Median pension costs for local governments grew nearly six times as much in California as the rest of the country over a decade, according to new data compiled by a UC Berkeley professor.
Median pension costs went up $7,022 per employee in a selection of cities, counties and special districts in California from 2007 to 2016, compared to a national median increase of $1,216, Sarah Anzia, an associate professor of public policy, said Wednesday in Sacramento.
The rising pension costs have consumed an increasing share of local government revenues, absorbing an additional 2 percent of general revenues over the 10-year stretch in California compared to a national median of 0.7 percent, according to Anzia’s data.
“Local government is being affected by high pension costs,” Anzia said. “It’s not in the future, it’s now.”
Anzia analyzed spending of 442 local governments around the country, including some from every state and 26 cities and counties in California.
Her results are in working paper form, and have yet to be peer-reviewed for publication in an academic journal. But she suggests her results could fill a gap in public policy debates, since most researchers have focused on pension plans and their performance rather than on local government impacts.
“This dataset is unlike any that existed before, and it is uniquely suited to the task of assessing the on-the-ground experiences of American cities and counties,” she wrote in the paper.
She found correlations between pension cost increases and union activity and collective bargaining, which is more common in California than many other states.
From 2007 to 2016, per-pension costs for local governments with less than 50 percent union membership increased by a median $740, while those with more than 50 percent increased by a median $2,950.
CalPERS administers pensions for many local governments in California along with state workers’ pensions. Like most pensions around the country, CalPERS doesn’t have enough money to cover all of its current and future obligations to public workers. The $377 billion fund, the nation’s largest, has about 70 percent of the assets it would need to pay all those obligations, leaving it with what is known as an unfunded liability.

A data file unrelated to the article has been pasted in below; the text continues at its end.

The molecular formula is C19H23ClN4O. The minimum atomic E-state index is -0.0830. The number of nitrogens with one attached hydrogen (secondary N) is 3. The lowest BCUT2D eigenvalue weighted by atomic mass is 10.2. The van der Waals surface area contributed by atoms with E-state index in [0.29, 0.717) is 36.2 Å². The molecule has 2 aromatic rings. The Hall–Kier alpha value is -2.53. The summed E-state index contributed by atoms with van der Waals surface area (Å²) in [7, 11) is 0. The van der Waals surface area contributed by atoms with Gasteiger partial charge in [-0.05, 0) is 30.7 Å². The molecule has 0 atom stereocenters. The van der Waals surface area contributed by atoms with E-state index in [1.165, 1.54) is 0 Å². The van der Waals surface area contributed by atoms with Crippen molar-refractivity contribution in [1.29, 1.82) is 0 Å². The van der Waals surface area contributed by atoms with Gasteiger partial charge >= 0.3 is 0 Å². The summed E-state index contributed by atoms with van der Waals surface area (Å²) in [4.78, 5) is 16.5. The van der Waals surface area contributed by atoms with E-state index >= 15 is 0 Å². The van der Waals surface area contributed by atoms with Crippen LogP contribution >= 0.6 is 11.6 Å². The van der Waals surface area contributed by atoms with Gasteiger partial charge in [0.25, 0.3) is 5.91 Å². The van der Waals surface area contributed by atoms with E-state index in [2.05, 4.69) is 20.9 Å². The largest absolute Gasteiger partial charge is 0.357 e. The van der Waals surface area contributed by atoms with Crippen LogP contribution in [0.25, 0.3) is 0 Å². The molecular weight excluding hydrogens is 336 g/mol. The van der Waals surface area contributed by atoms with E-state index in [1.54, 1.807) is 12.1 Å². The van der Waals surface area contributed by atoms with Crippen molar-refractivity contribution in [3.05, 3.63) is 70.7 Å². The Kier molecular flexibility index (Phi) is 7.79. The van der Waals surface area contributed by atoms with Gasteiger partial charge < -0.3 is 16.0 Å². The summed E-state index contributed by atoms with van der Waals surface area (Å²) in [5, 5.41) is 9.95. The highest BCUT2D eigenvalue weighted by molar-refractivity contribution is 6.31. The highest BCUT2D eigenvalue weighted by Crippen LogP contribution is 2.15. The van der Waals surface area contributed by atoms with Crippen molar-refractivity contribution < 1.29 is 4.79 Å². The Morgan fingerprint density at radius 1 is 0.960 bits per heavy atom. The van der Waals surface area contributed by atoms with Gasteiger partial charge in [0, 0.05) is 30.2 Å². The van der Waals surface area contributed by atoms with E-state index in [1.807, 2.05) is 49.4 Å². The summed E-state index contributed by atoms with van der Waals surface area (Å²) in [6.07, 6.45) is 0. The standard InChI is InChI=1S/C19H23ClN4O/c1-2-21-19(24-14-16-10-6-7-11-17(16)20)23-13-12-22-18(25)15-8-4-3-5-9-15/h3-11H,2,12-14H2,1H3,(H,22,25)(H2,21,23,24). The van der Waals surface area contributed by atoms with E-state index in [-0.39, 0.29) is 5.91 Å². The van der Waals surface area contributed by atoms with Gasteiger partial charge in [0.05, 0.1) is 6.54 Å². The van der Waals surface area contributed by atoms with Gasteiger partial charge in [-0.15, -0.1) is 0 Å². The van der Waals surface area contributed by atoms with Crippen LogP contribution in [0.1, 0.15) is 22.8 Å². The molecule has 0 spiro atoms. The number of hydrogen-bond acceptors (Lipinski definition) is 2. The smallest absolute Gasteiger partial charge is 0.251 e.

Many of those obligations won’t come due for decades, and that distance has spurred disagreement among academics and policymakers over how urgent the underfunding is.
“California’s pension plans are dangerously underfunded, the result of overly generous benefit promises, wishful thinking and an unwillingness to plan prudently,” California’s Little Hoover Commission reported in 2011, after the Great Recession had deeply affected CalPERS’ funded status.
In 2014, another group of researchers concluded unfunded pension liabilities and financial problems in Detroit and Illinois didn’t signal a broader crisis.
“The question is whether cities across the country are about to topple like dominoes — and whether pensions are the problem. The answer, the authors write, appears to be ‘no’ on both fronts,” according to a study abstract.
Anzia said she doesn’t fall into either camp, but hopes her data can make the pension debate more tangible for a broader audience.
“It stands to affect everyone who relies on local government service provision, including police and fire protection, refuse collection, public parks, libraries, and county court systems,” she wrote of increasing pension costs. “Rising pension expenditures are already changing the landscape of local government, and the findings here suggest that the future of local government may look very different than the past.”
Part of the uncertainty about the future lies in pension funds’ expected rates of return on their investments. When the funds don’t make as much money in a given year as expected, and the shortfall isn’t made up in extra payments from employers, employees or another source, the unfunded liability grows.
CalPERS in 2016 started reducing its target return-on-investment rates from 7.5 percent. The fund returned about 6.7 percent this year, falling short of a new 7 percent target.
The changes mean local governments pay more to make the fund more financially sound in the long run.
Last year, the League of California Cities surveyed 170 local governments about their pension contributions, finding that most cities expected their contributions to increase by at least 50 percent by 2024, to an average of 15.8 percent of general fund budgets.
Anzia on Wednesday suggested CalPERS should reduce the target rate even more, a change she said would give local governments a more realistic picture of the costs of their pensions.
Her study was funded by the Laura and John Arnold Foundation, the Berkeley Institute for the Future of Young Americans and the Institute for Research on Labor and Employment.
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